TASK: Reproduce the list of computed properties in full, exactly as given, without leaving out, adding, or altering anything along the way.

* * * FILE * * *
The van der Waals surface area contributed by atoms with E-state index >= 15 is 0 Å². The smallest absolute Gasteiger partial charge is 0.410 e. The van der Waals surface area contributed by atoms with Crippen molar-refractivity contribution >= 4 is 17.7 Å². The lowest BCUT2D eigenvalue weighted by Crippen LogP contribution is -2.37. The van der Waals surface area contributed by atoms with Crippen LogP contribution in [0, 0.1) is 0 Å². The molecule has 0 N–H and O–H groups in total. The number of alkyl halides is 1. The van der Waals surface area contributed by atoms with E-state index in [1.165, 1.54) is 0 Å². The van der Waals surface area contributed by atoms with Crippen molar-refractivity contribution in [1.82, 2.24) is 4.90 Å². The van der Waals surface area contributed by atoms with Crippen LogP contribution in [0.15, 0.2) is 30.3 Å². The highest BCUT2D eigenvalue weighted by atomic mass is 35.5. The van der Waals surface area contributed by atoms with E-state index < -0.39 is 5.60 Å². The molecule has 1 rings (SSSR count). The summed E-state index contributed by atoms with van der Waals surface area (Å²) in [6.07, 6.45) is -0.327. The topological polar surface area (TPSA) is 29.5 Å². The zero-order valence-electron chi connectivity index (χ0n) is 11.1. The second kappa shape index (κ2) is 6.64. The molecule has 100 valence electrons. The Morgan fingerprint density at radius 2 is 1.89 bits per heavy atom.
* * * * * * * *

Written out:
The van der Waals surface area contributed by atoms with E-state index >= 15 is 0 Å². The smallest absolute Gasteiger partial charge is 0.410 e. The van der Waals surface area contributed by atoms with Crippen molar-refractivity contribution >= 4 is 17.7 Å². The lowest BCUT2D eigenvalue weighted by Crippen LogP contribution is -2.37. The van der Waals surface area contributed by atoms with Crippen LogP contribution in [0, 0.1) is 0 Å². The molecule has 0 N–H and O–H groups in total. The number of alkyl halides is 1. The van der Waals surface area contributed by atoms with E-state index in [1.165, 1.54) is 0 Å². The van der Waals surface area contributed by atoms with Crippen molar-refractivity contribution in [1.82, 2.24) is 4.90 Å². The van der Waals surface area contributed by atoms with Crippen LogP contribution in [0.15, 0.2) is 30.3 Å². The highest BCUT2D eigenvalue weighted by atomic mass is 35.5. The van der Waals surface area contributed by atoms with E-state index < -0.39 is 5.60 Å². The molecule has 1 rings (SSSR count). The summed E-state index contributed by atoms with van der Waals surface area (Å²) in [6.07, 6.45) is -0.327. The topological polar surface area (TPSA) is 29.5 Å². The zero-order valence-electron chi connectivity index (χ0n) is 11.1. The second kappa shape index (κ2) is 6.64. The molecule has 100 valence electrons. The Morgan fingerprint density at radius 2 is 1.89 bits per heavy atom.